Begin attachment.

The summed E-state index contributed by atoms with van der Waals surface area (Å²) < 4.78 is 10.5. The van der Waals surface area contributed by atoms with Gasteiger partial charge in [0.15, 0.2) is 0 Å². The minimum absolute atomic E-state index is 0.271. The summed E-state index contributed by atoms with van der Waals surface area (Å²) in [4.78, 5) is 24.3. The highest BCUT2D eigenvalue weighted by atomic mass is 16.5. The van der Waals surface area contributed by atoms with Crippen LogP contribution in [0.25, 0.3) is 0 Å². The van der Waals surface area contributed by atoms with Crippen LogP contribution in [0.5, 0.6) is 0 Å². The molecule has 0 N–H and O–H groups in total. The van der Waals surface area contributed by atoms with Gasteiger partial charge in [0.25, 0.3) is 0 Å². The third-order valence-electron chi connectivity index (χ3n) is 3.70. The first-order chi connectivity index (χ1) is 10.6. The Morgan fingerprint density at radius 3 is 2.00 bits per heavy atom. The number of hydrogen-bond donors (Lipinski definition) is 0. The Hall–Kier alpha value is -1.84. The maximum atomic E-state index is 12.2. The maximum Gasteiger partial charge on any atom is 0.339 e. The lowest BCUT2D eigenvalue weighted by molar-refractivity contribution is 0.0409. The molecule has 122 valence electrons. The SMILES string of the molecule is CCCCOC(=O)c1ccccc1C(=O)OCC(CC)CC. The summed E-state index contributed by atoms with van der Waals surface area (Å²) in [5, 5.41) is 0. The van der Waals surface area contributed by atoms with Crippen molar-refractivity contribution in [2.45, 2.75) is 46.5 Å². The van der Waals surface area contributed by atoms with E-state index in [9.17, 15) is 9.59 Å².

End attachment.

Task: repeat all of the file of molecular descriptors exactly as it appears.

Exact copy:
The summed E-state index contributed by atoms with van der Waals surface area (Å²) < 4.78 is 10.5. The van der Waals surface area contributed by atoms with Gasteiger partial charge in [0.15, 0.2) is 0 Å². The minimum absolute atomic E-state index is 0.271. The summed E-state index contributed by atoms with van der Waals surface area (Å²) in [4.78, 5) is 24.3. The highest BCUT2D eigenvalue weighted by atomic mass is 16.5. The van der Waals surface area contributed by atoms with Crippen LogP contribution in [0.25, 0.3) is 0 Å². The van der Waals surface area contributed by atoms with Crippen LogP contribution in [0.5, 0.6) is 0 Å². The molecule has 0 N–H and O–H groups in total. The van der Waals surface area contributed by atoms with Gasteiger partial charge in [0.25, 0.3) is 0 Å². The third-order valence-electron chi connectivity index (χ3n) is 3.70. The first-order chi connectivity index (χ1) is 10.6. The Morgan fingerprint density at radius 3 is 2.00 bits per heavy atom. The number of hydrogen-bond donors (Lipinski definition) is 0. The Hall–Kier alpha value is -1.84. The maximum atomic E-state index is 12.2. The maximum Gasteiger partial charge on any atom is 0.339 e. The lowest BCUT2D eigenvalue weighted by molar-refractivity contribution is 0.0409. The molecule has 122 valence electrons. The SMILES string of the molecule is CCCCOC(=O)c1ccccc1C(=O)OCC(CC)CC. The summed E-state index contributed by atoms with van der Waals surface area (Å²) in [5, 5.41) is 0. The van der Waals surface area contributed by atoms with Crippen molar-refractivity contribution in [2.45, 2.75) is 46.5 Å². The van der Waals surface area contributed by atoms with E-state index in [9.17, 15) is 9.59 Å².